Obstetric anal sphincter injury (OASI) is a common and severe complication of vaginal delivery and may have short- and long-term consequences, including anal incontinence, sexual dysfunction and reduced quality of life. The rate of OASI varies substantially between studies and national birth statistics, and a recent meta-analysis concluded that there is a need to identify unrecognized risk factors. Our aim was therefore to explore both potential modifiable and non-modifiable risk factors for OASI.
We performed a case-control study in a single center maternity clinic in South-Eastern Norway. Data were extracted retrospectively from an institutional birth registry. The main outcome measure was the occurrence of the woman’s first-time 3 or 4 degree perineal lesion (OASI) following singleton vaginal birth after 30 weeks’ gestation. For each woman with OASI the first subsequent vaginal singleton delivery matched for parity was elected as control. The study population included 421 women with OASI and 421 matched controls who gave birth during 1990-2002. Potential risk factors for OASI were assessed by conditional logistic regression analyses.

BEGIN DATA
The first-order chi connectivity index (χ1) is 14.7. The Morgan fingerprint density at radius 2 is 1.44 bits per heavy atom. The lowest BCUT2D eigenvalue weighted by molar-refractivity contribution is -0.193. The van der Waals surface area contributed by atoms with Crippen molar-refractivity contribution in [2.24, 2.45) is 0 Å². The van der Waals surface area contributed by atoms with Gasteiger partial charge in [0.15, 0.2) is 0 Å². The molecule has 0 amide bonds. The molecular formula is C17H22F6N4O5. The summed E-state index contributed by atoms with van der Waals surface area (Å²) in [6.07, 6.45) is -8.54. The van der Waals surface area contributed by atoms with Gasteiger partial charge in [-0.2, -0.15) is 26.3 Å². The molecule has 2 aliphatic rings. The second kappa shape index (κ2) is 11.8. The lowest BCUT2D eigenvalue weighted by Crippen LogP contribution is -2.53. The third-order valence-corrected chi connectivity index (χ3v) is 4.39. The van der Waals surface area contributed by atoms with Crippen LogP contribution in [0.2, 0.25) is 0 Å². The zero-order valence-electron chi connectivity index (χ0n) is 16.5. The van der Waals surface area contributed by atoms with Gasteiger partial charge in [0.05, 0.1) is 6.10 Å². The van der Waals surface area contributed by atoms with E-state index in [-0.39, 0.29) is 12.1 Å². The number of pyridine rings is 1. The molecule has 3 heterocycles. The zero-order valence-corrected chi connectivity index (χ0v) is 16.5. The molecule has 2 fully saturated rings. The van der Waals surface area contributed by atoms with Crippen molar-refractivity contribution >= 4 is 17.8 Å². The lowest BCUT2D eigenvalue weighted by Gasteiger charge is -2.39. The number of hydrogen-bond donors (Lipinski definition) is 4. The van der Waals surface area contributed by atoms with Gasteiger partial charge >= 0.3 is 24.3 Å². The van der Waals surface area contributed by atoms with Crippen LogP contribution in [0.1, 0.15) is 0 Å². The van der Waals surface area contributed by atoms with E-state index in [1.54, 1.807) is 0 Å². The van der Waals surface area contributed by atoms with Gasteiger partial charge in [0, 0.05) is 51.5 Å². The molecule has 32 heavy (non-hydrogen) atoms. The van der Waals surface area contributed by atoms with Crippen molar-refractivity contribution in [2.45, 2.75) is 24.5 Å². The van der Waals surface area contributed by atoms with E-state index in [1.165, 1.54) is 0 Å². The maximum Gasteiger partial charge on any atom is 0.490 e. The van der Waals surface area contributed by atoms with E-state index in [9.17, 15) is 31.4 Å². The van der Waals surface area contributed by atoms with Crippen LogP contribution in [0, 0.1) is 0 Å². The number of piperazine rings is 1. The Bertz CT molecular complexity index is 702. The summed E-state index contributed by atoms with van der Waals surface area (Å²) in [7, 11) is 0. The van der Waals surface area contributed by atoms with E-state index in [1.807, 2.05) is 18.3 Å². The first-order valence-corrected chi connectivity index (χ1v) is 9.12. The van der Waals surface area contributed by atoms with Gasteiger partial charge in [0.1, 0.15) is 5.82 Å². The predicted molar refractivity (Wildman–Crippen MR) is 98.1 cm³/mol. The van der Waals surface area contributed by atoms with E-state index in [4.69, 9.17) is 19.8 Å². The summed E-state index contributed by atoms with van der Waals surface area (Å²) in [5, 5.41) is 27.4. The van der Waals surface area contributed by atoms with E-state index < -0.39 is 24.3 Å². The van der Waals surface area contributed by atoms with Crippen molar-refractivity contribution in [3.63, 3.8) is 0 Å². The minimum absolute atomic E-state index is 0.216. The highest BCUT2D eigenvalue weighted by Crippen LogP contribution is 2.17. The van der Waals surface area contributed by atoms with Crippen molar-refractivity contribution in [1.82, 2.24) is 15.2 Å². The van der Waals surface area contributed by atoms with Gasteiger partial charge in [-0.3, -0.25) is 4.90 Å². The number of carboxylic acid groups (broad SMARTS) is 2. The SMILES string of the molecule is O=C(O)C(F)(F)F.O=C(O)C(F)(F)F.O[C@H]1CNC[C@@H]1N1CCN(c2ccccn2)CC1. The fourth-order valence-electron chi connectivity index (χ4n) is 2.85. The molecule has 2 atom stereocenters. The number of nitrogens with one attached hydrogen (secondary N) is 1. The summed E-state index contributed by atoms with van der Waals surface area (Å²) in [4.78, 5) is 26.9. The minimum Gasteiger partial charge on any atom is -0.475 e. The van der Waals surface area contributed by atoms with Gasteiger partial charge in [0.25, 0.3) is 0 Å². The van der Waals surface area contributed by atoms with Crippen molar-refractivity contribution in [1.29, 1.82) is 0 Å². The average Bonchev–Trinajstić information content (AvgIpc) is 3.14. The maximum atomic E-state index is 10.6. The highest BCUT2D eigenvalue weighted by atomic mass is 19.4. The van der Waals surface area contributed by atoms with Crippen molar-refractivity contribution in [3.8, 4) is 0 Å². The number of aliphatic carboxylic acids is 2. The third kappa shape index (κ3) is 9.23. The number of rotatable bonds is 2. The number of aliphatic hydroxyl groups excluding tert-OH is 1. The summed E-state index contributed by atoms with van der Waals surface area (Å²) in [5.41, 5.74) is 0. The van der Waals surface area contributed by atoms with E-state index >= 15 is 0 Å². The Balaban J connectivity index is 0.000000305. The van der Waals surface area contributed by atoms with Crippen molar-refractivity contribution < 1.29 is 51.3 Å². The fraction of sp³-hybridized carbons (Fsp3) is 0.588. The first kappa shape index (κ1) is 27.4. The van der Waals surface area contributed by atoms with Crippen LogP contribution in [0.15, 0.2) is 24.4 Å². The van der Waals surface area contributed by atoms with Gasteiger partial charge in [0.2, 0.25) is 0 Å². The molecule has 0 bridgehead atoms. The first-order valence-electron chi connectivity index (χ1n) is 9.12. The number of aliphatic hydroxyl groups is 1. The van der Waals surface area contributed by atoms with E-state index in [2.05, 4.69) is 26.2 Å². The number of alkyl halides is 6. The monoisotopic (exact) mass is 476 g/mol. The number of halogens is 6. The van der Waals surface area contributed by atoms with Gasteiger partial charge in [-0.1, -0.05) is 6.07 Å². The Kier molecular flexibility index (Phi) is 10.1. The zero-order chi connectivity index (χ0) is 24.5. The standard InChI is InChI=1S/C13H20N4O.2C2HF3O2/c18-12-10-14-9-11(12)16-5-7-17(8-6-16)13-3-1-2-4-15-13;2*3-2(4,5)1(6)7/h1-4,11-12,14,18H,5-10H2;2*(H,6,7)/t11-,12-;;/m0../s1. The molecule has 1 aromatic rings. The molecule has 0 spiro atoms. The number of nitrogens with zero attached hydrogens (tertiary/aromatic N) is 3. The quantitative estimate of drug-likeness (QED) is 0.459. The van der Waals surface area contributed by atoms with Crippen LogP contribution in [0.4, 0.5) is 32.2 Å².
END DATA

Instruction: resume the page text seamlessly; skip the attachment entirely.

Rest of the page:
The mean incidence of OASI was 3.4% of vaginal deliveries, but it increased from 1.9% to 5.8% during the study period. In the final multivariate regression model, higher maternal age and birthweight for primiparous women, and higher birthweight for the multiparous women, were the only non-modifiable variables associated with OASI. Amniotomy was the strongest modifiable risk factor for OASI in both primi- (odds ratio [OR] 4.84; 95% confidence interval [CI] 2.60-9.02) and multiparous (OR 3.76; 95% CI 1.45-9.76) women, followed by augmentation with oxytocin (primiparous: OR 1.63; 95% CI 1.08-2.46, multiparous: OR 3.70; 95% CI 1.79-7.67). Vacuum extraction and forceps delivery were only significant risk factors in primiparous women (vacuum: OR 1.91; 95% CI 1.03-3.57, forceps: OR 2.37; 95% CI 1.14-4.92), and episiotomy in multiparous women (OR 2.64; 95% CI 1.36-5.14).
Amniotomy may be an unrecognized independent modifiable risk factor for OASI and should be further investigated for its potential role in preventive strategies.

© 2022. The Author(s).